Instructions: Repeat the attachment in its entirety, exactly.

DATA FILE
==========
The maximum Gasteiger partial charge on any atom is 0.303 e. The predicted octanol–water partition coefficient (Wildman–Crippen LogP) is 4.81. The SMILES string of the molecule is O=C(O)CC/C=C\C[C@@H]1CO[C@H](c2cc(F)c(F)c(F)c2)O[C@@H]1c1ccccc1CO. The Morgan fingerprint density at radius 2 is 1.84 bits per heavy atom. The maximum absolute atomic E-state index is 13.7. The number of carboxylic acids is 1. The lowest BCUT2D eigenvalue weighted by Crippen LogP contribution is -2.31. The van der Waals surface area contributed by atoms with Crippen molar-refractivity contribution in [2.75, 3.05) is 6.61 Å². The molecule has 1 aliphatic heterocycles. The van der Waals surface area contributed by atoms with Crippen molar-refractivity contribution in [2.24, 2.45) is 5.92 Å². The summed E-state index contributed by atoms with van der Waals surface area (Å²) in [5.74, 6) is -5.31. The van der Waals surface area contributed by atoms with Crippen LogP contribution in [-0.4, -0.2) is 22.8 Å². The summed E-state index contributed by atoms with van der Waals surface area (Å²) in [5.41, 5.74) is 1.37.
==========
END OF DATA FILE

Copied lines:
The maximum Gasteiger partial charge on any atom is 0.303 e. The predicted octanol–water partition coefficient (Wildman–Crippen LogP) is 4.81. The SMILES string of the molecule is O=C(O)CC/C=C\C[C@@H]1CO[C@H](c2cc(F)c(F)c(F)c2)O[C@@H]1c1ccccc1CO. The Morgan fingerprint density at radius 2 is 1.84 bits per heavy atom. The maximum absolute atomic E-state index is 13.7. The number of carboxylic acids is 1. The lowest BCUT2D eigenvalue weighted by Crippen LogP contribution is -2.31. The van der Waals surface area contributed by atoms with Crippen molar-refractivity contribution in [2.75, 3.05) is 6.61 Å². The molecule has 1 aliphatic heterocycles. The van der Waals surface area contributed by atoms with Crippen molar-refractivity contribution in [2.24, 2.45) is 5.92 Å². The summed E-state index contributed by atoms with van der Waals surface area (Å²) in [5.74, 6) is -5.31. The van der Waals surface area contributed by atoms with Crippen LogP contribution in [-0.4, -0.2) is 22.8 Å². The summed E-state index contributed by atoms with van der Waals surface area (Å²) in [5.41, 5.74) is 1.37.